Driven - Feb 2021

What just happened?!! 992 Porsche 911 Turbo S driven.

Nothing prepares you for it. All the sports cars, all the launch controls, all the speed – nothing prepares you for it. The 992 Porsche 911 Turbo S accelerates to 100km/h in 2.7 seconds. If the law and the road permit, this bullet disguised as a Porsche will reach 200km/h in 8.9 seconds, topping out at 330km/h. Unfortunately, in South Africa, the law nor the road permits these speeds, so I cannot attest for the vehicles top speed figures. What I can tell you is that you never doubt that this vehicle can reach those speeds with ease. It’s funny when you realise that a fully electric Porsche Taycan Turbo S with an instant torque figure of 1050N.m, gets to 100Km/h in 0,1 of a second slower than the new 911 Turbo S.

What has Porsche done to achieve these figures? At the heart of this weapon is a 3.8 horizontally opposed 6-cylinder engine, with two VTG turbochargers producing 478kW and 800N.m. These numbers are then translated to all four wheels via Porsche’s Torque Vectoring Plus (P.T.V Plus) system. This means that no matter what the condition, the vehicle will make sure that those insane kW’s and N.m’s are distributed to the wheels that need it most. This system is rear wheel biased, allowing for a confidence inspiring front axle that doesn’t feel encumbered like other 4WD setups. Given the responsibility of gearing this whole operation is an 8-speed PDK with a dual mass fly wheel. This is the only gearbox I’ve experienced that mimics the feeling of an 8-speed automatic in terms of smoothness.

When driven hard the changes are razor sharp too, but not neck snapping as is the case with other double clutch gearboxes. For those seeking repeated warp speed experiences, the Turbo S will happily launch control off the lights over and over, without putting a foot wrong. On the other end of the spectrum, it’s very happy to be in Comfort mode, pottering around town quietly without drawing too much attention to yourself. This is where you see the brilliance in Porsche’s gearbox engineering as the changes can barely be felt in Comfort, making the Turbo S a true everyday sports car.

To complete the everyday appeal, the 911 Porsche Turbo S needs to provide high levels of interior comfort. Thankfully this is the case as the fascia is modern and chic, well-built and it follows the design cues of its tamer 992 siblings. Most notable is the 10.9-inch infotainment screen which is equipped with Apple CarPlay, intuitive feedback and an easy-to-use layout. The information displayed on the screen can be mirrored to the driver’s digital display, keeping the driver focused on the road ahead. The flow of the interior creates an ergonomically friendly environment, with nothing being too far or out of sight. Seating comfort is also very good, and the rear can actually be used, albeit for humans of the kindergarten and Montessori variety.

So, what’s its actually like to drive? At first the numbers do intimidate, causing you to fire up the engine with some trepidation. Once you get going you begin by nursing the pressure on the accelerator, as this is one pedal that requires your attention and respect.  Once you start exploring and seeing what and how much throttle to use, it becomes easier and you settle into a rhythm. It’s genuinely astounding how civil a vehicle with this level of performance can be. Once you get over the pleasantries you then muster up the courage to see if the claims are true.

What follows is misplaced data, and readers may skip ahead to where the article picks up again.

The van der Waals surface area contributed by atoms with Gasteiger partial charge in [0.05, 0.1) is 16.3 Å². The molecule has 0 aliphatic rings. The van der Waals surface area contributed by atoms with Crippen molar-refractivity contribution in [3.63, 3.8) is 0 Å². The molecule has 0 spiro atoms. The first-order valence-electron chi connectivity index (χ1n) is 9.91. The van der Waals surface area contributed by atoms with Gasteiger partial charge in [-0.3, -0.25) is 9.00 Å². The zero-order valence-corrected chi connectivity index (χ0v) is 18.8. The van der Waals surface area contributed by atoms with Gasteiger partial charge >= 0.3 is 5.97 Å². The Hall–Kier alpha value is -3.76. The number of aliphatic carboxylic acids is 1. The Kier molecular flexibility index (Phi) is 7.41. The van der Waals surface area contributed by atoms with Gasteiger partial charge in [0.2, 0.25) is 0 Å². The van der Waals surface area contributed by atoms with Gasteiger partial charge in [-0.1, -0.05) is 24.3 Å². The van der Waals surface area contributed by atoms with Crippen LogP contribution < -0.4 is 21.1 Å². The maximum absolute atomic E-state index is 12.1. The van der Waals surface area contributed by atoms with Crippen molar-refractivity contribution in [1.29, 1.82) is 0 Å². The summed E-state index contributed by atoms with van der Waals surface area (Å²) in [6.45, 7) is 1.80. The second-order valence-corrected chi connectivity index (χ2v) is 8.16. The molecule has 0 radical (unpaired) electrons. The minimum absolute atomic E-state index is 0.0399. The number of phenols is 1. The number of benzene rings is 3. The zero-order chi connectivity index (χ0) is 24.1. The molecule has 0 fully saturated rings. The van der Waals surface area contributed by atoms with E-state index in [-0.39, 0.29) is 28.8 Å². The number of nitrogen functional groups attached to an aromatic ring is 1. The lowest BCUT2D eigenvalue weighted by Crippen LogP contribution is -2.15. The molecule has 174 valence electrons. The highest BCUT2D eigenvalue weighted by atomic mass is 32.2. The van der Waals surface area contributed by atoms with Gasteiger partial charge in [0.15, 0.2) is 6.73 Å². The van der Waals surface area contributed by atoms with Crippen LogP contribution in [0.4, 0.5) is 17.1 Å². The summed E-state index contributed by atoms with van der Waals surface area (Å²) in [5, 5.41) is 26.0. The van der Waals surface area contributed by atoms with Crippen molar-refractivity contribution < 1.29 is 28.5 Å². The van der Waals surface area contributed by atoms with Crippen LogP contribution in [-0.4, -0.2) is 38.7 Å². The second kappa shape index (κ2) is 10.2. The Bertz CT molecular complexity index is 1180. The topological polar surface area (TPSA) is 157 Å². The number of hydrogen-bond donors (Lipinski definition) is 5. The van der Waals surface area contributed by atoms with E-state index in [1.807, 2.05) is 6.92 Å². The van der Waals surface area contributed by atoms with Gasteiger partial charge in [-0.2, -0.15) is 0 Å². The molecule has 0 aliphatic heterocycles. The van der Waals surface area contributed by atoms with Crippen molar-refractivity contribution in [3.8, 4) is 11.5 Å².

The initial launch control will either leave you wanting more, or you’ll happily admit that this amount of performance is not for you. Either way you’ll ask yourself “what just happened?” If you’re part of the former group, the more you use the torque on offer appropriately, the more you’ll begin trusting the front axle, which as previously mentioned is very communicative. Each drive then becomes a well-orchestrated dance, you as the conductor at the wheel with your right foot controlling the tempo. Topping the experience off, is a chassis and aerodynamics that will have you questioning the little you know about physics.

It’s one thing to be able to accelerate rapidly but stopping is another difficult task that engineers need to perfect before unleashing a car like this to the masses. Again, thankfully the Porsche Turbo S stops as if it has seen your sibling warming up the leftovers you had saved while holding your charging cord that was stolen from your desk! No seriously, it actually gets to a point where nausea is on the horizon. You simply don’t expect the bite from the brakes to be as vicious as it is. This is due to the Turbo S being equipped with a 10-piston caliper setup up front. So, it’s good to know that you have massive performance on both ends of the scale, acceleration and braking.

So, what will all this cost you? It’s difficult to guess when you have near hyper-car like performance meant for everyday use. Without any extras, the vehicle will set you back a cool R3.7 million. Yes, this is not pocket change but let’s consider what that price tag gets you. If money is no object, most wealthy drivers would seek a daily driver that offers comfort and frills, making traffic better than what it is. Thereafter on the weekends, a secondary high-performance vehicle would be opted for, one that reminds you why you work as hard as you do. Porsche has remedied the need for this, giving you everything in one. A car that does both brilliantly. So, is R3.7 million still a lot of money, or is it a bargain? It depends on how you look at it.

Those who share the same viewpoint as me will agree that this 992 Porsche 911 Turbo S is worth it. It’s an experience like no other. This vehicle reminds you why Porsche has such a cult following. It’s also a reminder to the competition that this Porsche’s game. The 911 Turbo has always ruled this segment and continues to do so with the 992.

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